Zimbabwe police “blood diamond” abuses continue as they ignore Kimberley Process

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Zimbabwe’s security establishment, the army and police on Friday refused to leave diamond fields where they are accused of human rights abuses. This comes days after they indicated that they would withdraw.

“The officer commanding Manicaland province, Senior Assistant Commissioner Munorwei Shava Mathuthu, said security forces will remain in place to deal with illegal diamond dealers and panners,” said the statement read on state television.

Mines Minister Obert Mpofu “concurred with the security forces”, state television added — although on Sunday the government had said it would conduct a phased withdrawal from Marange.

A team from the Kimberley Process on Wednesday accused the military of being involved in illegal diamond mining in Marange and of perpetrating “horrific” violence against civilians.

The team recommended that Zimbabwe remove the army from Marange by July 20.

The team visited Zimbabwe last week on a fact-finding mission, after Human Rights Watch accused the armed forces of using torture and forced labour to control the Marange fields, saying 200 people had been killed last year.

The report denounced “unacceptable and horrific violence against civilians by authorities in and around Chiadzwa”.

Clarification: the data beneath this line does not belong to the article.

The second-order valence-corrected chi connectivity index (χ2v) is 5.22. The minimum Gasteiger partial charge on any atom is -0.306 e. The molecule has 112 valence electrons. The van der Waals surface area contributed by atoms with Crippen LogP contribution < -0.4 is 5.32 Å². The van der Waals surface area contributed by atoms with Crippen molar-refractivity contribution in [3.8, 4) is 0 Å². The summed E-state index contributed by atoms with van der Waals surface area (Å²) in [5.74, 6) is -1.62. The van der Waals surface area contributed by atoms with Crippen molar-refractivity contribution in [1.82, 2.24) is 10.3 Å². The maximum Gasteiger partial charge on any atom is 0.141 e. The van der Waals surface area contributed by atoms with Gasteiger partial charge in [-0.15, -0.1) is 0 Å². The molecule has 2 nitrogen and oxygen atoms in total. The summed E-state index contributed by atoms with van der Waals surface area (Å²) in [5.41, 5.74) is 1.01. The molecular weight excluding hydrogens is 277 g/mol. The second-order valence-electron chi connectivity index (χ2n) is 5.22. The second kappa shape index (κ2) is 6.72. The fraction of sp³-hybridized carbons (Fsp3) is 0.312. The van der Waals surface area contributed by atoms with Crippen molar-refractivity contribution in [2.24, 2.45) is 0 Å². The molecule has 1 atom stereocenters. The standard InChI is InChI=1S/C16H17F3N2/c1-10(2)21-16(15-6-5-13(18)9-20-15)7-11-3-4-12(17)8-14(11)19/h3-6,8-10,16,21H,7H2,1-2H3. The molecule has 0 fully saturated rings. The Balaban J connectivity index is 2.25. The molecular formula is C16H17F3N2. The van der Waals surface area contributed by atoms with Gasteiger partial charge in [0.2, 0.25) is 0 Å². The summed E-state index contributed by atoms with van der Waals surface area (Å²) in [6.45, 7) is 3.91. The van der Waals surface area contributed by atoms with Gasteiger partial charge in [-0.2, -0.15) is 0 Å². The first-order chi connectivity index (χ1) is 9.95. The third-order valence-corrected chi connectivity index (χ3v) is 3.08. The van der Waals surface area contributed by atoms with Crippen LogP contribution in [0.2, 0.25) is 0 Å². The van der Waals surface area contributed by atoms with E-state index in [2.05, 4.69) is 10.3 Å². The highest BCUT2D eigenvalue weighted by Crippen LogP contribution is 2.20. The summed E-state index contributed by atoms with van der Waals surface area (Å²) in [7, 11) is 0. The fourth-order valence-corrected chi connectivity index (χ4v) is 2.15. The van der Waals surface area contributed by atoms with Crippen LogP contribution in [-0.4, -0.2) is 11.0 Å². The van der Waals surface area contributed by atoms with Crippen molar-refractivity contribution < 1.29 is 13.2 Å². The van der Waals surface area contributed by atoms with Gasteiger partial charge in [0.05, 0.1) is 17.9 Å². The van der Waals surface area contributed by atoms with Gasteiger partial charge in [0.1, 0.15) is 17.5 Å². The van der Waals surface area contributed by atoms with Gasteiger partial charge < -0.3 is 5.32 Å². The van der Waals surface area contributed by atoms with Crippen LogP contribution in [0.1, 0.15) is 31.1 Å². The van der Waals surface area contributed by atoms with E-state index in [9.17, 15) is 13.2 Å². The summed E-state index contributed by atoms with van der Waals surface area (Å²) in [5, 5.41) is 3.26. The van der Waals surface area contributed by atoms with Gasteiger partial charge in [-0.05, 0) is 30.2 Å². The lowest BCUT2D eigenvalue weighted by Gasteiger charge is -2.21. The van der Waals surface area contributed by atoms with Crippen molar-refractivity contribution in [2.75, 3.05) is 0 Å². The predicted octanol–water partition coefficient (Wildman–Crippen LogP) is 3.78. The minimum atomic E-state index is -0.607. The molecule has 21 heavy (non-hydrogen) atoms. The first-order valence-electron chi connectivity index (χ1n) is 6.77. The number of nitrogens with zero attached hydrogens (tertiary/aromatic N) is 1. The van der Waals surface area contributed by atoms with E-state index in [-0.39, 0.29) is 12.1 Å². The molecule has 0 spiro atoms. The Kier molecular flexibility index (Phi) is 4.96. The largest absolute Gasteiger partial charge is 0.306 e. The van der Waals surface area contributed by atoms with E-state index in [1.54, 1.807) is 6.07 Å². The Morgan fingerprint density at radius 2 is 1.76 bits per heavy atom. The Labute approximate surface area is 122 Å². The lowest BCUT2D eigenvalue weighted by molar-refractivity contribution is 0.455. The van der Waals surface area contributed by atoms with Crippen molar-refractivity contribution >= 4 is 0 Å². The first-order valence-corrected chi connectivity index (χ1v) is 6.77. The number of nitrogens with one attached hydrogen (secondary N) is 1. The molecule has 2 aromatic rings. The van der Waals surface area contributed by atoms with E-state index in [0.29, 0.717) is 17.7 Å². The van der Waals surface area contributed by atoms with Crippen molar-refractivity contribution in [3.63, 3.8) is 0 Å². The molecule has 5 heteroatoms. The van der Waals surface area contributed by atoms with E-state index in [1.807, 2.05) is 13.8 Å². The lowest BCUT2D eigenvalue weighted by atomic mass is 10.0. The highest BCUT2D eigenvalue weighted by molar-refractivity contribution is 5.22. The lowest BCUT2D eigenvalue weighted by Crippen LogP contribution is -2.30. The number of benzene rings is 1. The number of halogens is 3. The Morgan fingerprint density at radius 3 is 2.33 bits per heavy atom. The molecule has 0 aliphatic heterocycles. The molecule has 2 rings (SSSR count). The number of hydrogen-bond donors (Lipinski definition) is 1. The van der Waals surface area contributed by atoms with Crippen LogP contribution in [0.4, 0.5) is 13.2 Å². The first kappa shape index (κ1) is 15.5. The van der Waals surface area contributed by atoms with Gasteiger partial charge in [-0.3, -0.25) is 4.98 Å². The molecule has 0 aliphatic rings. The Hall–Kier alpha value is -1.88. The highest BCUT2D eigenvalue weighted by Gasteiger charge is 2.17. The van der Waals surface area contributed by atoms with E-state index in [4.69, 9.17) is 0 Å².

The team visited mine fields in eastern districts last week following allegations of human rights abuses there. “Our team was able to interview and document the stories of tens of victims, observe their wounds, scars from dog bites and batons, tears, and ongoing psychological trauma,” team leader Kpandel Fiya said in the report.

“This has to be acknowledged and it has to stop,” said Fiya, who is Deputy Mines Minister in Liberia, a country whose civil wars were fuelled by so-called “blood diamonds”.

“I was in Liberia throughout the 15 years of civil war, and I have experienced too much senseless violence in my lifetime, especially connected to diamonds,” he said.

Zimbabwe has denied the allegations.

The Kimberley Process was launched in 2003 to stop the flow of conflict diamonds into the mainstream market following wars in Sierra Leone and Liberia.

Zimbabwe has two other diamond mines, Murowa and River Ranch, which are Kimberley certified and are not involved the claims of abuses.

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